We take you on a culinary tour of traditional Parsi delicacies that are hard to find in the city today
There are around 1,161 Parsi families in the twin cities. However, finding a restaurant serving authentic Parsi cuisine is well, impossible. That's because there just aren't any left. Connoisseurs of Parsi fare would recall a restaurant called Spenta which opened at Paradise circle over a decade ago. But the place shut shop soon, because the city couldn't quite appreciate its hot and sweet taste palette, some say. But the Parsis beg to differ. "It was shut because of shortage of staff," reckons the community. "Your best bet to get a taste of Parsi gastronomical delights like mutton dhansak, salli marghi is to get invited to a traditional Sunday lunch in a Parsi home," quips fashion designer Zubin Vakil, who lives in his 100-year- old family home in Secunderabad.
An exotic blend of varied cuisines
Parsi food is an eclectic blend of exotic culinary influences of East and West, which is reflected in the sweet and sour taste of the cuisine. "Parsis first arrived on the shores of Gujarat after escaping Persia way back in the 7th century, and thus, emerged a blend of Iranian and Gujarati cuisine. It is not for nothing that Parsi food has a blend of khatta and meetha," says Beyniaz Edulji, a food blogger residing at Sainikpuri. Enobia Daruwala manager of Parsi Dharamsala Secunderabad informs, "We use a slight dash of sugar/jaggery and vinegar in our food."
Vengna no Patio, a sweet-sour dish made from brinjal and flavoured with Parsi vinegar, garnished with coriander leaves, reflects the Portugese influence. "The Portuguese had settlements in and around Surat and other parts which had dominant Parsi population, much before the British came to India. The Patio is Portuguese influenced," says home-maker Firoza Mistry, based in Secunderabad. The 18-egg-omelette is an embodiment of the community's love for eggs. Much like French poetry, Parsi food is based on symbolism. "Eggs are very important to us as we consider these as symbol of fertility. And that's how we start our breakfast with lots of eggs," explains Beyniaz Edulji.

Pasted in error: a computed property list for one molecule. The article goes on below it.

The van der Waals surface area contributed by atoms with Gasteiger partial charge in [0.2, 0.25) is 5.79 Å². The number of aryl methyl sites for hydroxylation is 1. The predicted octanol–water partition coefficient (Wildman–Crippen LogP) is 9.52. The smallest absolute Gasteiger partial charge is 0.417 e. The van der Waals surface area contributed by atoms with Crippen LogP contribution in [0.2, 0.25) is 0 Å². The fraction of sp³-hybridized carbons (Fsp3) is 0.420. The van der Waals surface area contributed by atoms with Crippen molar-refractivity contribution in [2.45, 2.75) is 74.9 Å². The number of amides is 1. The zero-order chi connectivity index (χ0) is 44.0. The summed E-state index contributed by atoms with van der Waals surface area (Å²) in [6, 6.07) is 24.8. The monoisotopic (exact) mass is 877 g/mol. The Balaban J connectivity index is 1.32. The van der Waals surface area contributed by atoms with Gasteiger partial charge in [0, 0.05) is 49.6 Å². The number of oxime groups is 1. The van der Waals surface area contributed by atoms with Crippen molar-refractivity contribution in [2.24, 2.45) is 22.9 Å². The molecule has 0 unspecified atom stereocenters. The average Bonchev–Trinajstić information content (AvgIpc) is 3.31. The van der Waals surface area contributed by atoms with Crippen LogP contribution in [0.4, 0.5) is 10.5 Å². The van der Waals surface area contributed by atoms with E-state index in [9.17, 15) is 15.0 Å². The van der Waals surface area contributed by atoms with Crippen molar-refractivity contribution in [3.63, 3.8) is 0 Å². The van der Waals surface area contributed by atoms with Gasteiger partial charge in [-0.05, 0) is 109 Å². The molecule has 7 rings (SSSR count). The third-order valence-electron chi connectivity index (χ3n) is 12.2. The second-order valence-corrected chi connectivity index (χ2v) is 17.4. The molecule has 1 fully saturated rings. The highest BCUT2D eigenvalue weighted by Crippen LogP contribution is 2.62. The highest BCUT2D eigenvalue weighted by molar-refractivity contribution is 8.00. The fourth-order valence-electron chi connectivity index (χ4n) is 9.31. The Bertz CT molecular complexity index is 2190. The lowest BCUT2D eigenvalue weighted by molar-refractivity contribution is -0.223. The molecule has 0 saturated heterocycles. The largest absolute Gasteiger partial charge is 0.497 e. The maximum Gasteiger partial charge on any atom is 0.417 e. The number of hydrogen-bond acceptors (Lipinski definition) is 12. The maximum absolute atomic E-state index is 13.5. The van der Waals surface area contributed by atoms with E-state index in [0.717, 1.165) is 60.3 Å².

Seeped in family traditions
Parsi food is never complete without the matchstick-thin potato fries known as salli that is put atop salli marghi — a chicken curry for weddings and festivals. The red curry is delicious enough to cause cravings. "Bakhras, the fried biscuits, and kumas, the fruit cakes have become dishes of yesteryears now safe only in the hands of our grandmothers," shares Zubin.
The most popular Parsi food item must be the dhansak. Most non-Parsis might sheepishly recall tasting the dhansak at a Parsi wedding or birthday. Beyniaz busts the myth saying, "Dhansak is not served at Navroz our New Year. You will never see it being served at weddings or birthdays or on any happy occasion. We serve it only on the fourth day of a loved one's death. Many people do not know this." 'Dhan' means rice: in this case the rice is brown and mixed with spices and 'sak' means lentils mixed with vegetables, mutton or lamb cubes. Sometimes on a lazy Sunday afternoon a Parsi family likes to have dhansak, believed to be an age old recipe.
Another popular snack of yesteryears, Popal Jee, also has an interesting anecdote to it. Apparently, when a girl meets her to-be-in-laws for the first time, she carries a plateful of Popal Jee along with tea. "It is a sweet fried snack like a doughnut that's difficult to make and serves as a token of the bride's culinary skills. And when the girl is married, the vast assortment of delightful dishes is beyond description. And it can be savoured only when one goes to a Parsi household," says Beyniyaz.
With the onset of winter begins the wedding season, the rich aromas of great Parsi food are set to tantalise the city folk soon.